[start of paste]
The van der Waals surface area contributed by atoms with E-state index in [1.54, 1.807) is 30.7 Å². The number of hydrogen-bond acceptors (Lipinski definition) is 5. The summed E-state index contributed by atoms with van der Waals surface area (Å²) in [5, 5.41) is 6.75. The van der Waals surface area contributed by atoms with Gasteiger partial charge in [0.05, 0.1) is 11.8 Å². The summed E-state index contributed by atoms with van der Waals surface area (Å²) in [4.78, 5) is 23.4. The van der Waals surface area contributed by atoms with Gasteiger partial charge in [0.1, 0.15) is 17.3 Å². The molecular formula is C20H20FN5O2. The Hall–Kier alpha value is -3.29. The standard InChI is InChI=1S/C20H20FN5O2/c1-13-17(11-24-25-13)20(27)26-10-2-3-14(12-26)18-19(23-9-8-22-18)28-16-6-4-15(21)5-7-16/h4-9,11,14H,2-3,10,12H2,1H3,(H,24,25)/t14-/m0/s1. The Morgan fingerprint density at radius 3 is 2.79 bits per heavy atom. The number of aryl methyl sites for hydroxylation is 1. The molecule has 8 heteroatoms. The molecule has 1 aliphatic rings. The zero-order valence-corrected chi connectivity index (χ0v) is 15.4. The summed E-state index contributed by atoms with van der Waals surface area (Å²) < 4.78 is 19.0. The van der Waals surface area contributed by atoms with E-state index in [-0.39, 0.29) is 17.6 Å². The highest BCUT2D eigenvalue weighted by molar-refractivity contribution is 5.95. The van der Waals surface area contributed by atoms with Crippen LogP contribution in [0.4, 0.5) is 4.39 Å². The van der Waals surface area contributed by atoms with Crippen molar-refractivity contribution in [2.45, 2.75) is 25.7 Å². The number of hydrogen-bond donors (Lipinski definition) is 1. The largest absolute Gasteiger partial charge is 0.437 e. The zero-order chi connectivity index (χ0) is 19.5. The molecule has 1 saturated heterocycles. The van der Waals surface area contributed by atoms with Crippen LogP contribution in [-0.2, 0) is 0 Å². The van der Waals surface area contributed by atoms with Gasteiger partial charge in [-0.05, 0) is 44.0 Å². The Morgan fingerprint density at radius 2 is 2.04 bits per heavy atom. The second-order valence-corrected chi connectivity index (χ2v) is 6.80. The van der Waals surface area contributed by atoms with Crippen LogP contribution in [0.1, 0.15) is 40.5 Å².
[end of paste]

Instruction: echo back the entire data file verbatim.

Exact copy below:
The van der Waals surface area contributed by atoms with E-state index in [1.54, 1.807) is 30.7 Å². The number of hydrogen-bond acceptors (Lipinski definition) is 5. The summed E-state index contributed by atoms with van der Waals surface area (Å²) in [5, 5.41) is 6.75. The van der Waals surface area contributed by atoms with Gasteiger partial charge in [0.05, 0.1) is 11.8 Å². The summed E-state index contributed by atoms with van der Waals surface area (Å²) in [4.78, 5) is 23.4. The van der Waals surface area contributed by atoms with Gasteiger partial charge in [0.1, 0.15) is 17.3 Å². The molecular formula is C20H20FN5O2. The Hall–Kier alpha value is -3.29. The standard InChI is InChI=1S/C20H20FN5O2/c1-13-17(11-24-25-13)20(27)26-10-2-3-14(12-26)18-19(23-9-8-22-18)28-16-6-4-15(21)5-7-16/h4-9,11,14H,2-3,10,12H2,1H3,(H,24,25)/t14-/m0/s1. The Morgan fingerprint density at radius 3 is 2.79 bits per heavy atom. The number of aryl methyl sites for hydroxylation is 1. The molecule has 8 heteroatoms. The molecule has 1 aliphatic rings. The zero-order valence-corrected chi connectivity index (χ0v) is 15.4. The summed E-state index contributed by atoms with van der Waals surface area (Å²) < 4.78 is 19.0. The van der Waals surface area contributed by atoms with E-state index in [-0.39, 0.29) is 17.6 Å². The highest BCUT2D eigenvalue weighted by molar-refractivity contribution is 5.95. The van der Waals surface area contributed by atoms with Crippen LogP contribution in [0.4, 0.5) is 4.39 Å². The van der Waals surface area contributed by atoms with Crippen molar-refractivity contribution in [2.45, 2.75) is 25.7 Å². The number of hydrogen-bond donors (Lipinski definition) is 1. The largest absolute Gasteiger partial charge is 0.437 e. The zero-order chi connectivity index (χ0) is 19.5. The molecule has 1 saturated heterocycles. The van der Waals surface area contributed by atoms with Crippen LogP contribution in [-0.2, 0) is 0 Å². The van der Waals surface area contributed by atoms with Gasteiger partial charge in [-0.05, 0) is 44.0 Å². The Morgan fingerprint density at radius 2 is 2.04 bits per heavy atom. The second-order valence-corrected chi connectivity index (χ2v) is 6.80. The van der Waals surface area contributed by atoms with Crippen LogP contribution in [0.1, 0.15) is 40.5 Å².